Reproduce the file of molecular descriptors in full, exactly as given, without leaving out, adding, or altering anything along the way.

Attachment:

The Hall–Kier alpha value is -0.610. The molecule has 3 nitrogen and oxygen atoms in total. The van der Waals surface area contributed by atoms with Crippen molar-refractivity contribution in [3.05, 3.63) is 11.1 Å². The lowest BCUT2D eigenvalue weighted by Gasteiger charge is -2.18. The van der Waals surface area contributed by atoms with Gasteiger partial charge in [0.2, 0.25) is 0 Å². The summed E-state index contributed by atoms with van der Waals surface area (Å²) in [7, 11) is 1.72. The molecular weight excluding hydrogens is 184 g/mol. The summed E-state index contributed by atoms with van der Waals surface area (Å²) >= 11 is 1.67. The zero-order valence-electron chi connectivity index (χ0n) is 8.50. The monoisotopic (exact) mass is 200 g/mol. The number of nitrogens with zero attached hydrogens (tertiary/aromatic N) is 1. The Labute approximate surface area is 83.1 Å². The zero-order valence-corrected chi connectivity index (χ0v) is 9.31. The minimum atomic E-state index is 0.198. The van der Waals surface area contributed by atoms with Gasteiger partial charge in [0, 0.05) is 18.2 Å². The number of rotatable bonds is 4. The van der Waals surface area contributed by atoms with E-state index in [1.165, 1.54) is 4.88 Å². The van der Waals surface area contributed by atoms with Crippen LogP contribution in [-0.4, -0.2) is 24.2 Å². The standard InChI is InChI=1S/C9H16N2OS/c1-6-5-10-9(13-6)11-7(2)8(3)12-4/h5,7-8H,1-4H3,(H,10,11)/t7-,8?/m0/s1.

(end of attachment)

The Hall–Kier alpha value is -0.610. The molecule has 3 nitrogen and oxygen atoms in total. The van der Waals surface area contributed by atoms with Crippen molar-refractivity contribution in [3.05, 3.63) is 11.1 Å². The lowest BCUT2D eigenvalue weighted by Gasteiger charge is -2.18. The van der Waals surface area contributed by atoms with Gasteiger partial charge in [0.2, 0.25) is 0 Å². The summed E-state index contributed by atoms with van der Waals surface area (Å²) in [7, 11) is 1.72. The molecular weight excluding hydrogens is 184 g/mol. The summed E-state index contributed by atoms with van der Waals surface area (Å²) >= 11 is 1.67. The zero-order valence-electron chi connectivity index (χ0n) is 8.50. The monoisotopic (exact) mass is 200 g/mol. The number of nitrogens with zero attached hydrogens (tertiary/aromatic N) is 1. The Labute approximate surface area is 83.1 Å². The zero-order valence-corrected chi connectivity index (χ0v) is 9.31. The minimum atomic E-state index is 0.198. The van der Waals surface area contributed by atoms with Gasteiger partial charge in [0, 0.05) is 18.2 Å². The number of rotatable bonds is 4. The van der Waals surface area contributed by atoms with E-state index in [1.165, 1.54) is 4.88 Å². The van der Waals surface area contributed by atoms with Crippen LogP contribution in [-0.4, -0.2) is 24.2 Å². The standard InChI is InChI=1S/C9H16N2OS/c1-6-5-10-9(13-6)11-7(2)8(3)12-4/h5,7-8H,1-4H3,(H,10,11)/t7-,8?/m0/s1.